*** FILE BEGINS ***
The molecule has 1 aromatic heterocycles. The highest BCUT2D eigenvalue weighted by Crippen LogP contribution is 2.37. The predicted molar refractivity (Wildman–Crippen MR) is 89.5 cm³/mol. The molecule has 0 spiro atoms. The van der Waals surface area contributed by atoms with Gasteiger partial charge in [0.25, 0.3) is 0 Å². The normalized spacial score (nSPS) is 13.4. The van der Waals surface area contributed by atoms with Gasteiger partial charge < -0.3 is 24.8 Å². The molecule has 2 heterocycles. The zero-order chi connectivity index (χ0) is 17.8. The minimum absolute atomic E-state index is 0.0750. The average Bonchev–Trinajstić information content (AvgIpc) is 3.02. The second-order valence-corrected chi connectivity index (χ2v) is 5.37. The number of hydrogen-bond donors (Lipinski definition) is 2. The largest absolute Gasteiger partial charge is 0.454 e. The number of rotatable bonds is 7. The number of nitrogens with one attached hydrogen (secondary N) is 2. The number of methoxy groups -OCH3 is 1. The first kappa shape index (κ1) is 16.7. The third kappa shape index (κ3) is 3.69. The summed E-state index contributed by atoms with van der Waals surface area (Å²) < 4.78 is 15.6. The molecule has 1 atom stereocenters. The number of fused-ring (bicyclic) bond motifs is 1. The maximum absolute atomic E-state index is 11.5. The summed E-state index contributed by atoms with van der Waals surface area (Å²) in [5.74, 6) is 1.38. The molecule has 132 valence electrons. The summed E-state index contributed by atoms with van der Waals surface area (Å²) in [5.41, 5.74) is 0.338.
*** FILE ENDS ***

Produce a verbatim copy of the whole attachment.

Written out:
The molecule has 1 aromatic heterocycles. The highest BCUT2D eigenvalue weighted by Crippen LogP contribution is 2.37. The predicted molar refractivity (Wildman–Crippen MR) is 89.5 cm³/mol. The molecule has 0 spiro atoms. The van der Waals surface area contributed by atoms with Gasteiger partial charge in [0.25, 0.3) is 0 Å². The normalized spacial score (nSPS) is 13.4. The van der Waals surface area contributed by atoms with Gasteiger partial charge < -0.3 is 24.8 Å². The molecule has 2 heterocycles. The zero-order chi connectivity index (χ0) is 17.8. The minimum absolute atomic E-state index is 0.0750. The average Bonchev–Trinajstić information content (AvgIpc) is 3.02. The second-order valence-corrected chi connectivity index (χ2v) is 5.37. The number of hydrogen-bond donors (Lipinski definition) is 2. The largest absolute Gasteiger partial charge is 0.454 e. The number of rotatable bonds is 7. The number of nitrogens with one attached hydrogen (secondary N) is 2. The number of methoxy groups -OCH3 is 1. The first kappa shape index (κ1) is 16.7. The third kappa shape index (κ3) is 3.69. The summed E-state index contributed by atoms with van der Waals surface area (Å²) < 4.78 is 15.6. The molecule has 1 atom stereocenters. The number of fused-ring (bicyclic) bond motifs is 1. The maximum absolute atomic E-state index is 11.5. The summed E-state index contributed by atoms with van der Waals surface area (Å²) in [5.74, 6) is 1.38. The molecule has 132 valence electrons. The summed E-state index contributed by atoms with van der Waals surface area (Å²) in [5.41, 5.74) is 0.338.